• Modern slavery prosecutions on the rise in UK

The number of modern slavery prosecutions in the United Kingdom has increased by 27% in the last year, according to the Crown Prosecution Service (CPS).

Iran press/Europe :The Modern Slavery Report by the CPS showed that referrals to the body from police and other agencies in 2017-18 rose by 31% to 355, the highest ever recorded.

Some 5,145 potential victims of slavery were referred to authorities last year, an increase of 35 percent on the year before, and the National Crime Agency suspects the number will continue to rise.

The CPS warned that drug gangs are exploiting “vulnerable people, often children, to move and sell drugs across the country.”

One notable case of modern slavery conviction included a drug gang that had trafficked Vietnamese women to work in nail bars and a Slovakian family who forced “desperate and destitute people” with mental health issues and learning disabilities to carry out menial work while living in grim conditions.

Moreover, members of a drug gang were prosecuted for modern slavery for the first time, after it was revealed that they had imprisoned a teenager and forced her to transport drugs for them.

The Metropolitan Police have warned that there are other countless cases of modern slaves “staffing nail bars across UK,” not just the ones highlighted by the Vietnamese gang jailed in the landmark case.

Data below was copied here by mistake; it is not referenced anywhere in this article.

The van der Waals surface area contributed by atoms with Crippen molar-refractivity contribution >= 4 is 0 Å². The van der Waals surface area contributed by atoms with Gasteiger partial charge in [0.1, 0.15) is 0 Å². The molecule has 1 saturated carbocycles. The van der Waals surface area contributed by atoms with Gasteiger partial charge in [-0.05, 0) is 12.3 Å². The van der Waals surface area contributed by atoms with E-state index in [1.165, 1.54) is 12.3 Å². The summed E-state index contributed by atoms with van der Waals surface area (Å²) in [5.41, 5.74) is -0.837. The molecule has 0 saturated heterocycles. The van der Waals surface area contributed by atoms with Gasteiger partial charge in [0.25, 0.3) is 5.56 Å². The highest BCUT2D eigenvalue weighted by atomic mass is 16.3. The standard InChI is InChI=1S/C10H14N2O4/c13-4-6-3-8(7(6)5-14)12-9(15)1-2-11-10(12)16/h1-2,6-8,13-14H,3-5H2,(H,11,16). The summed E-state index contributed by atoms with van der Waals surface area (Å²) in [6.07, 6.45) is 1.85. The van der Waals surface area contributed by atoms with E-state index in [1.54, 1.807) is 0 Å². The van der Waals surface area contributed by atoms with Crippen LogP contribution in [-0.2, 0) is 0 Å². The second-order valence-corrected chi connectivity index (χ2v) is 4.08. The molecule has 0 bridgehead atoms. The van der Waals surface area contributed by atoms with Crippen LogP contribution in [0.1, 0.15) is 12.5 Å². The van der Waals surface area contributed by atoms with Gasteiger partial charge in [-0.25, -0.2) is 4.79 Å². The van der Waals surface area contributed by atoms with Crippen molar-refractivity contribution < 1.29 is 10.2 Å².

Back in May, British MPs conceded that modern slavery is not understood by the government and it has no idea whether its crackdown is working.

However, analysts have concluded that more needs to be done to tackle the crime as the number of human slavery incidents has gone up in the UK but convictions are almost the same as the previous year, and down from 2015-16.

The CPS said it was dedicated to improving its own response to forced labor and sexual exploitation.

“Modern slavery has a devastating, lasting impact on its victims. There is no place in our society for those who enslave others, whether for work, sexual or criminal exploitation or domestic servitude,” said Alison Saunders, the outgoing Director of Public Prosecutions, adding, “We are working in partnership with police and other partners from the outset to make sure we can build robust cases and deliver justice for victims.”

 

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